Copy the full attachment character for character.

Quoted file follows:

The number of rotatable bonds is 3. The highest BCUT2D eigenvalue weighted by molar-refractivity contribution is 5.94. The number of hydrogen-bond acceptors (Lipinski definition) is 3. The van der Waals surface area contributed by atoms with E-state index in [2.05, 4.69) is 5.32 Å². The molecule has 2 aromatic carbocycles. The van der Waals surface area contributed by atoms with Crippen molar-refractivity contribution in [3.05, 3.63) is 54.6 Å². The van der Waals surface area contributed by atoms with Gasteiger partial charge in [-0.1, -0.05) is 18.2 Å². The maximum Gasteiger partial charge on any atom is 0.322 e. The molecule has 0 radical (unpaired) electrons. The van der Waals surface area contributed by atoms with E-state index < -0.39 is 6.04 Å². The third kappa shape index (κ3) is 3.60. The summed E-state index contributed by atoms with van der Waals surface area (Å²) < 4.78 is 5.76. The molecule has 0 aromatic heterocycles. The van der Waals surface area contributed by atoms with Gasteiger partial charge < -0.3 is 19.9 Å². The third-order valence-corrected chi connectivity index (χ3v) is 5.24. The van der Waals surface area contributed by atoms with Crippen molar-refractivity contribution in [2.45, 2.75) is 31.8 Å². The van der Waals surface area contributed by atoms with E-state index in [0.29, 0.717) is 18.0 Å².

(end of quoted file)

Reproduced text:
The number of rotatable bonds is 3. The highest BCUT2D eigenvalue weighted by molar-refractivity contribution is 5.94. The number of hydrogen-bond acceptors (Lipinski definition) is 3. The van der Waals surface area contributed by atoms with E-state index in [2.05, 4.69) is 5.32 Å². The molecule has 2 aromatic carbocycles. The van der Waals surface area contributed by atoms with Crippen molar-refractivity contribution in [3.05, 3.63) is 54.6 Å². The van der Waals surface area contributed by atoms with Gasteiger partial charge in [-0.1, -0.05) is 18.2 Å². The maximum Gasteiger partial charge on any atom is 0.322 e. The molecule has 0 radical (unpaired) electrons. The van der Waals surface area contributed by atoms with E-state index < -0.39 is 6.04 Å². The third kappa shape index (κ3) is 3.60. The summed E-state index contributed by atoms with van der Waals surface area (Å²) < 4.78 is 5.76. The molecule has 0 aromatic heterocycles. The van der Waals surface area contributed by atoms with Gasteiger partial charge < -0.3 is 19.9 Å². The third-order valence-corrected chi connectivity index (χ3v) is 5.24. The van der Waals surface area contributed by atoms with Crippen molar-refractivity contribution in [2.45, 2.75) is 31.8 Å². The van der Waals surface area contributed by atoms with E-state index in [0.29, 0.717) is 18.0 Å².